Description: Challenge to EPA's administrative stay of portions of the 2016 new source performance standards for sources in the oil and gas sector.
Clean Air Council v. Pruitt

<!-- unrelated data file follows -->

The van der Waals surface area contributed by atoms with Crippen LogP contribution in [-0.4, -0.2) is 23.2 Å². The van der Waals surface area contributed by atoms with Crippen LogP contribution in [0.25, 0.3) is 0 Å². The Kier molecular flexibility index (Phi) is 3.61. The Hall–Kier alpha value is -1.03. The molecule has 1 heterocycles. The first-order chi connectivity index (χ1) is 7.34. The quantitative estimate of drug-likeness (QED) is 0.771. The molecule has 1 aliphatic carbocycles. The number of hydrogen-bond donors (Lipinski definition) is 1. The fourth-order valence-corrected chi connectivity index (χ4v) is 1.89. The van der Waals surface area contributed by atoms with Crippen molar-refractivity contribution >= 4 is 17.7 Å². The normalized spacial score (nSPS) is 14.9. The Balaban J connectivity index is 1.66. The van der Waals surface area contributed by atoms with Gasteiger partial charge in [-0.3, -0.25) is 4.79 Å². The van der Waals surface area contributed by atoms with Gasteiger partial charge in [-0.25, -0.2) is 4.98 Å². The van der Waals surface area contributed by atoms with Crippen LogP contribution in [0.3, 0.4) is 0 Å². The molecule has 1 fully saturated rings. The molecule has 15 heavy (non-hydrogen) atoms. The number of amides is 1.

Filing Date Type File Action Taken Summary 08/10/2017 Order Download Rehearing en banc denied. D.C. Circuit Denied Intervenors’ Requests for Rehearing of Decision Vacating Stay of Methane Rule for Oil and Gas Facilities. The D.C. Circuit Court of Appeals denied petitions for rehearing en banc of its decision vacating the U.S. Environmental Protection Agency’s (EPA’s) administrative stay of methane standards for oil and gas sector. The petitions were filed by intervenor-respondents, not by EPA. The order denying rehearing indicated that Judges Henderson, Brown, and Kavanaugh would have granted the petitions. 08/02/2017 Response Download Response filed in opposition to petition for rehearing en banc by petitioners and petitioner-intervenors. 08/02/2017 Response Download Response filed by petitioners and petitioner-intervenors in opposition to petitions for rehearing en banc. 07/31/2017 Order Download Order issued directing Clerk to issue mandate forthwith. D.C. Circuit Said Administrative Stay of EPA Methane Standards for Oil and Gas Facilities Must Be Vacated Immediately. On July 31, 2017, the D.C. Circuit Court of Appeals ordered immediate issuance of the mandate vacating the U.S. Environmental Protection Agency’s (EPA’s) administrative stay of portions of methane standards for oil and gas facilities. Earlier in July, the court held that the Clean Air Act did not authorize the stay and granted environmental groups’ emergency motion to vacate the stay. The July 31 order followed a July 13 order partially granting EPA’s motion to recall the mandate. The court issued the July 31 order on its own motion after receiving petitions for rehearing en banc from two sets of intervenors (11 states and oil and gas trade groups) but not from EPA itself. Two judges—Judge Brown and Judge Brett M. Kavanaugh—would not have issued the mandate. Briefing on the rehearing petitions was completed on August 3, 2017. 07/28/2017 Petition for Rehearing Download Petition for rehearing en banc filed by state intervenor-respondents. 07/27/2017 Petition for Rehearing Download Petition for rehearing en banc filed by trade group intervenor-respondents. 07/13/2017 Order Download Order issued granting in part EPA's motion to recall the mandate. On July 13, 2017, the D.C. Circuit issued an order partially granting EPA's motion to recall the mandate. The court recalled the mandate only for 14 days, stating that “[t]o stay issuance of the mandate for longer would hand the agency, in all practical effect, the very delay in implementation” that the court had determined was arbitrary, capricious, and in excess of EPA’s authority. (Judge Janice Rogers Brown, in dissent, would have recalled the mandate and applied the court’s normal timing rules rather than “a truncated time-frame which shortchanges all sides.”) 07/07/2017 Motion Download Motion to recall the mandate filed by EPA. 07/03/2017 Opinion Download Administrative stay vacated. D.C. Circuit Vacated EPA’s Administrative Stay of Methane Standards for Oil and Gas Facilities. A divided D.C. Circuit Court of Appeals ruled that the U.S. Environmental Protection Agency (EPA) lacked authority to administratively stay portions of new source performance standards for the oil and gas sector for which it had granted requests for reconsideration. The stayed aspects of the standards related to fugitive emissions requirements, alternative means of compliance, standards for pneumatic pumps at well sites, and requirements for certification by a professional engineer. The D.C. Circuit concluded that the administrative stay constituted reviewable final agency action because it was consummation of EPA’s decision-making process with respect to the standards’ effective date even though EPA’s underlying decision to reconsider portions of the standards would not by itself be subject to review. The D.C. Circuit also rejected EPA’s argument that the court did not have authority to review stays issued under Section 307(d)(7)(D) of the Clean Air Act. The court said the statutory language authorized courts to grant stays and that EPA’s reading of the statute “would have the perverse result of empowering this court to act when the agency denies a stay but not when it chooses to grant one.” The D.C. Circuit further concluded that Section 307(d)(7)(B) expressly linked EPA’s power to stay to regulatory provisions meeting the requirements for “mandatory reconsideration”—that it was “impracticable to raise” an objection during the public comment period and that the objection was “of central relevance to the outcome of the rule.” The D.C. Circuit concluded that EPA had acted arbitrarily and capriciously in determining that the four elements of the regulations that had been stayed met these requirements. The court said the administrative record “makes clear that industry groups had ample opportunity to comment on all four issues on which EPA granted reconsideration.” The court therefore found that the stay was unauthorized and vacated it. (The D.C. Circuit also rejected EPA’s argument that it had inherent authority outside of Section 307(d)(7)(B) to issue the stay.) The court emphasized, however, that even though EPA did not have an obligation to reconsider the four provisions, “nothing in this opinion in any way limits EPA’s authority to reconsider the final rule … as long as ‘the new policy is permissible under the statute … , there are good reasons for it, and … the agency believes it to be better.’ ” Judge Brown wrote a dissenting opinion, indicating that she believed the stay did not constitute final agency action because it did not represent “consummation of the agency’s decision-making process” and because it did not “impose legal or practical requirements on anyone,” noting that EPA was not compelling compliance and that “[i]f a regulated entity wants to comport its conduct to the requirements of the stayed rule, it is free to do so.” (The majority responded to this latter point by saying that “[t]he dissent’s view is akin to saying that incurring a debt has legal consequences, but forgiving one does not. A debtor would beg to differ.”) 06/30/2017 Motion to Intervene Download Motion for leave to intervene in support of petitioners filed by Colorado. Colorado separately sought leave to intervene in support of the petitioners, noting that it had already undertaken significant steps to control ozone-forming pollutants and methane from oil and gas sources and also contending that the stay would “concretely and negatively” affect Colorado’s interests in, among other things, protecting its citizens from air pollution and climate change. 06/21/2017 Amicus Brief Download Amicus brief filed by North Dakota and Texas. Two states—Texas and North Dakota—filed an amicus brief supporting EPA. 06/21/2017 Opposition Download Opposition filed by petitioners to Texas and North Dakota's intent to file an amicus brief. The petitioners opposed the participation of Texas and North Dakota as amicus parties on procedural grounds 06/20/2017 Motion to Intervene Download Motion for leave to intervene in support of petitioners filed. Thirteen states, the District of Columbia, and the City of Chicago sought leave to intervene on behalf of the petitioners. These potential intervenors alleged that the additional emissions during the stay period would harm their interest in protecting their residents from the effects of air pollution and climate change. 06/20/2017 Notice Download Notice of intent to file an amicus brief in support of EPA filed by North Dakota and Texas. 06/20/2017 Reply Download Reply filed by petitioners. 06/15/2017 Motion to Intervene Download Motion for leave to intervene in support of respondents filed by states. Eleven states or state agencies or officials sought to intervene on EPA’s behalf, as did oil and gas trade groups and a number of independent oil and gas producers, who argued that the stay did not constitute reviewable final agency action. 06/15/2017 Opposition Download Opposition to emergency motion for stay filed by EPA. 06/15/2017 Opposition Download Opposition to emergency motion for stay filed by movant intervenor-respondents. 06/14/2017 Motion to Intervene Download Motion to intervene on behalf of respondent filed by GPA Midstream Association. 06/14/2017 Motion to Intervene Download Motion to intervene in support of respondents filed by Interstate Natural Gas Association of America. 06/14/2017 Motion to Intervene Download Motion to intervene in support of respondents filed by oil and trade associations. 06/14/2017 Motion to Intervene Download Motion to intervene on behalf of respondent filed by Texas Oil & Gas Association. 06/05/2017 Motion Download Emergency motion for stay filed. 06/05/2017 Petition for Review Download Petition for review filed. Six environmental groups filed a petition for review and emergency motion for stay challenging the U.S. Environmental Protection Agency's (EPA's) administrative stay of portions of the new source performance standards for source in the oil and gas sectors. EPA published notice of the stay in the June 5, 2017 issue of the Federal Register. The environmental groups argued that EPA’s reconsideration of those aspects of the standards was not valid and and that the administrative stay was therefore unlawful. EPA argued in response that the petitioners were making an inappropriate collateral attack against EPA’s determination to stay parts of the rule, and that the petitioners had an inaccurate and narrow view of the scope of EPA’s authority (but that EPA nevertheless had acted within even such narrowly construed authority). EPA also argued that the petitioners had not shown irreparable harm because the stay would result in only a small incremental increase in emissions (“just 0.046% of the annual methane emissions from the oil and gas industry”).